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NATO secretary general urges South Korea to allow direct arms exports to Ukraine

NATO Secretary General Jens Stoltenberg on Monday asked South Korea to reconsider its rule on not exporting weapons to countries in conflict so it could help arm Ukraine in repelling Russia’s invasion.

“I urge the Republic of Korea to continue and to step up the specific issue of military support,” he said in a question and answer session after a speech to the Chey Institute for Advanced Studies in Seoul.

“Several NATO allies who had as a policy never to export weapons to countries in conflict have changed that policy now,” Stoltenberg said, citing Germany, Norway and NATO applicant Sweden as those which have changed their arms export policies to help Ukraine.

“After the brutal invasion of Ukraine, these countries changed their policy because they realized that when you are facing a brutal invasion where a big power – Russia – invades another one in a blatant way as we have seen in Ukraine, if we believe in freedom, if we believe in democracy, if we don’t want autocracy and tyranny to win, then they need weapons.

“When the full-fledged invasion happened last year, many countries changed their policy because they realized that the only way to stand up for democracy, to help Ukraine prevail, and to create the conditions for a lasting peace was to deliver military support.”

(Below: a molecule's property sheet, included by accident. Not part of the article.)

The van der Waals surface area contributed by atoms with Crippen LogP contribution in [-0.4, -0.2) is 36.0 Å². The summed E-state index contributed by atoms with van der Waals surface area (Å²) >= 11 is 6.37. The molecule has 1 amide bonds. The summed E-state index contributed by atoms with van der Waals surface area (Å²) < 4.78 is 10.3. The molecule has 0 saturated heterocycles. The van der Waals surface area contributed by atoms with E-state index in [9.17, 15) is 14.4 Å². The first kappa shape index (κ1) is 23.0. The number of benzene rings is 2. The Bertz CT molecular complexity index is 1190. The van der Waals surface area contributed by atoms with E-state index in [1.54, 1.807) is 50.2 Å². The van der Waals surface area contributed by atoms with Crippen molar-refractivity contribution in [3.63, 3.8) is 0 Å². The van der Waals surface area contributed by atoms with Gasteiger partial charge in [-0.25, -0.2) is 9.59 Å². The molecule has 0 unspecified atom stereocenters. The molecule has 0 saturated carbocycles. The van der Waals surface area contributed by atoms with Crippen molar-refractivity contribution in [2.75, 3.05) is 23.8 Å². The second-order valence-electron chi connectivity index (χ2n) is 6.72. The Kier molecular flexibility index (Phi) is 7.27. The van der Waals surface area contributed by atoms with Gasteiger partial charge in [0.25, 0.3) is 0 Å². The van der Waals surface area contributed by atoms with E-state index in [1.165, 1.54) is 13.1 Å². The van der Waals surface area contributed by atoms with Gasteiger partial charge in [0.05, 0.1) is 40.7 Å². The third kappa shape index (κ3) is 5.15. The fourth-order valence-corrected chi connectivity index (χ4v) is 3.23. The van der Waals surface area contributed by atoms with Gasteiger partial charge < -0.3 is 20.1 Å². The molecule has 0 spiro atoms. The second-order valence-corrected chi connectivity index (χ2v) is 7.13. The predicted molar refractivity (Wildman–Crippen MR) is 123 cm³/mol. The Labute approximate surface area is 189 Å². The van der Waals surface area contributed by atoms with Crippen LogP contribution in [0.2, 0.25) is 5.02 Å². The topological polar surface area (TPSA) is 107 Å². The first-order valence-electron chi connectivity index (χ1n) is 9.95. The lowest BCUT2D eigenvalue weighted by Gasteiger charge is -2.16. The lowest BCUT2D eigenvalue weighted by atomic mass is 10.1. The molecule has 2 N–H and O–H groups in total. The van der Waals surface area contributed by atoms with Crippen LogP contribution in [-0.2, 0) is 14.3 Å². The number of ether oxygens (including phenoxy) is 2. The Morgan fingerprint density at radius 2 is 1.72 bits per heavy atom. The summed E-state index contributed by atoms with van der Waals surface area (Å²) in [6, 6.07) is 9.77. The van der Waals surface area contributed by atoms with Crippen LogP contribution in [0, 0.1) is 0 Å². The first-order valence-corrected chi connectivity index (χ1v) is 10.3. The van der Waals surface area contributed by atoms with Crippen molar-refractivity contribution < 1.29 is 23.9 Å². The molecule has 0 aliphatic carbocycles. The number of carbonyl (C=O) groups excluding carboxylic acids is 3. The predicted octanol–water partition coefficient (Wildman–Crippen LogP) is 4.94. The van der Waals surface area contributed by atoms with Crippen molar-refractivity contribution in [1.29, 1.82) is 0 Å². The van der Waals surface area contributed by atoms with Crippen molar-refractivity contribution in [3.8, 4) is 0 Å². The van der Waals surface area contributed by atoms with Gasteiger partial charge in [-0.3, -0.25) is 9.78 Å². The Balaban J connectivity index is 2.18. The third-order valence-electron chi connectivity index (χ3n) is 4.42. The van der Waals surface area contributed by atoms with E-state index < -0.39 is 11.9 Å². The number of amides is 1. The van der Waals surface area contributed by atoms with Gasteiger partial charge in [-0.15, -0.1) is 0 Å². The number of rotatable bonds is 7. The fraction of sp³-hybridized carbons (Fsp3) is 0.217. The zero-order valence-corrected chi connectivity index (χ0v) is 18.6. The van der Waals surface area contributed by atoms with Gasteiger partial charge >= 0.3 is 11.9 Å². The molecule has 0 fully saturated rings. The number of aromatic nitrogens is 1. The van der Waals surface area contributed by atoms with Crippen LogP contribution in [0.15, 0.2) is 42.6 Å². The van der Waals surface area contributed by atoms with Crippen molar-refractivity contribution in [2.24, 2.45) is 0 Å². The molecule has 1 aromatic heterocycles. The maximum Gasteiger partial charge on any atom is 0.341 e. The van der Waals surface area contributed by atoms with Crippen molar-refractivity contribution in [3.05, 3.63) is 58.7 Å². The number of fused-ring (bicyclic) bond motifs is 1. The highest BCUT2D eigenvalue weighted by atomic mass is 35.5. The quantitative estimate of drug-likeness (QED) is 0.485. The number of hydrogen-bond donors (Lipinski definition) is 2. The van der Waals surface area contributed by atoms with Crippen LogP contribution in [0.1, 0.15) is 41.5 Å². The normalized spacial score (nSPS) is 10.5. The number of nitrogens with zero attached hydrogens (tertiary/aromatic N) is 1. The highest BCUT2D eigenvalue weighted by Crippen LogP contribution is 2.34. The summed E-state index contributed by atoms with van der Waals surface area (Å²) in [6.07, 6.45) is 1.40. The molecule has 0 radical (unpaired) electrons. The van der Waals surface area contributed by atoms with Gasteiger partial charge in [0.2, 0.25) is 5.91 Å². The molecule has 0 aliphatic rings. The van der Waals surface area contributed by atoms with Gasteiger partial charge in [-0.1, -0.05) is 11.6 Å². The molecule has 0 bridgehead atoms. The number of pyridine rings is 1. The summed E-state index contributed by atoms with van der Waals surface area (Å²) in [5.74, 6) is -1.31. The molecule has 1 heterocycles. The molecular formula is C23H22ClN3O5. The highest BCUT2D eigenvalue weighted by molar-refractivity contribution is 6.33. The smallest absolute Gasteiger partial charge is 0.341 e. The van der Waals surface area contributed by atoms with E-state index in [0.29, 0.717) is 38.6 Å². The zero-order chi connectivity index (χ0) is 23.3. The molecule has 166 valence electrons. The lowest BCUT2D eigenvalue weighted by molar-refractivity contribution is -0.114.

Military aid for Ukraine received a big boost last week when Germany said it would send 14 of its Leopard 2 tanks to Kyiv, while also permitting other countries that possess the Leopards, including Norway, to supply them.

The Leopard 2 is a next generation tank that is both agile and quick, despite being equipped with advanced protective armor and long-range firepower. It is considered among the best in the world and superior to anything Russia has deployed in Ukraine.

In addition to the Leopards, Ukraine is set to receive heavy armor from both the United States, which is sending 31 M1 Abrams tanks, and the United Kingdom, which has pledged 14 Challenger tanks.

Some experts say the South Korean K2 Panther is also in that group of top tanks and could be useful for Ukraine.

But a South Korean presidential decree that enforces the country’s Foreign Trade Act says its exports can only be used for “peaceful purposes” and “shall not affect international peace, safety maintenance, and national security.”

South Korea is also a signatory to the United Nations’ Arms Trade Treaty, ratified in 2014 with the intention of keeping close control on who gets weapons and under what conditions they can be used.

But that doesn’t mean South Korea’s arms industry isn’t seeing a role in Ukraine’s war with Russia.

a look at South Korean weapons production as its President says he wants South Korea to become one of the world’s top four suppliers of armaments. (CNN). MS 18656747
Speeding tanks, booming howitzers, shaking bones: This is how South Korea sells weapons
In December, a US defense official told CNN that Washington intends to buy 100,000 rounds of artillery ammunition from South Korean arms manufacturers to provide to Ukraine.